House Appropriations Committee Considers Community College Budget, Hears Testimony from AFT

This past Thursday, the Article III subcommittee of the House Appropriations Committee, which is responsible for the education-related portions of the state budget, heard testimony related to budget appropriations for the state’s community colleges. 

Dr. David Albert, president of Austin Community College AFT, was among those who testified. In explaining to the  subcommittee the need for additional community college funding specifically directed to staff raises, Albert outlined his members’ struggles to make ends meet. Thanks to ACC AFT’s recent wage campaign victory, the minimum hourly wage for ACC employees is $20 per hour, but Albert explained to committee members that $20 per hour is not enough to get by in high cost-of-living areas like Austin.

Additionally, the appropriations subcommittee heard from a representative of the legislative budget board (LBB), who laid out the first draft of the community college budget. Included in this draft is funding earmarked for recommendations made by the Texas Commission on Community College Finance (CCCF). 

The CCCF recommendations, originally published last October, would allocate $650 million in additional funding to community colleges. Of that additional funding, $428 million would go directly to the state’s community colleges via formula funding, and the rest would go to the Texas Higher Education Coordinating Board (THECB) to distribute to community colleges via competitive grants. This additional $650 million in community college funding is contingent upon the Legislature passing the CCCF’s recommended formula for allocating this money.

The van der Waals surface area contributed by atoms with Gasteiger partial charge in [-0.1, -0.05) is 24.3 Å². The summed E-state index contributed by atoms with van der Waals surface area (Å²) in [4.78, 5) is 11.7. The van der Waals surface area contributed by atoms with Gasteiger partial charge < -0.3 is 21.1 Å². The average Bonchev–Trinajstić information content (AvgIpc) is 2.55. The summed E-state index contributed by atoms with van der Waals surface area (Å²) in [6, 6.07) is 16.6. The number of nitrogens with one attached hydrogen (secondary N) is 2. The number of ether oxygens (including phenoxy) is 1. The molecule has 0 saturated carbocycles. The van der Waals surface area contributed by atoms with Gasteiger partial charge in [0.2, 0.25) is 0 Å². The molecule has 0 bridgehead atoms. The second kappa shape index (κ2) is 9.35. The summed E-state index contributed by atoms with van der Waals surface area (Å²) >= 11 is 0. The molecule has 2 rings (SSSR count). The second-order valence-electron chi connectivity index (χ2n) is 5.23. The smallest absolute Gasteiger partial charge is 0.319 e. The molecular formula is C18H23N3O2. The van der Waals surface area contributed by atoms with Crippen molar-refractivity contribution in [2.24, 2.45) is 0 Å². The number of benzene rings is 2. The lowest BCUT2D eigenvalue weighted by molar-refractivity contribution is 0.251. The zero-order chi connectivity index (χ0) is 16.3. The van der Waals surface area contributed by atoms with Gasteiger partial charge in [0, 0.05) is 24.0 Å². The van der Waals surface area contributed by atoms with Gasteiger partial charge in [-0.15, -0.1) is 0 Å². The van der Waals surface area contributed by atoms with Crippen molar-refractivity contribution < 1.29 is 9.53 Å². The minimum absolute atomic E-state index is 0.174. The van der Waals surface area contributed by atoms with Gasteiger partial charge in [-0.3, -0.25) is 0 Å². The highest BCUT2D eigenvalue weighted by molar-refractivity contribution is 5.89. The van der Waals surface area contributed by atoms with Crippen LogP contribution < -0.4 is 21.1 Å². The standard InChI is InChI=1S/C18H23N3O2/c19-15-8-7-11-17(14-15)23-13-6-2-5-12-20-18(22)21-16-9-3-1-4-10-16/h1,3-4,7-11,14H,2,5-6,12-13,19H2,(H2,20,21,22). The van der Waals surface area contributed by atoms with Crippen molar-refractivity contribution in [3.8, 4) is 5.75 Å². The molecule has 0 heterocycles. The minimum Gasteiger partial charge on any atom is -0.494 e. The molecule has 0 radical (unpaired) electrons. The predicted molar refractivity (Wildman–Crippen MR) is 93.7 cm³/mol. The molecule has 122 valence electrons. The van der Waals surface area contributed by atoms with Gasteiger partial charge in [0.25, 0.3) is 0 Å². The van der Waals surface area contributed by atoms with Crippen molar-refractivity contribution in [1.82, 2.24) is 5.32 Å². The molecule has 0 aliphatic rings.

In the previous model, the majority of community college formula funding, roughly 83%, was allocated to colleges based on their number of contact hours; the rest, roughly 17%, was allocated based on success point measurements, which include the number of credentials awarded and number of students who transfer to four-year universities. Since the start of the pandemic, both success point measurements and contact hours have gone down. 

The CCCF’s recommended model for allocating the additional $428 million in formula funds puts a greater emphasis on success points, with 94% of the additional funds being tied to student outcomes (similar to success points). According to the recommendations, there would be special incentives for creating positive outcomes for economically disadvantaged and academically disadvantaged students.

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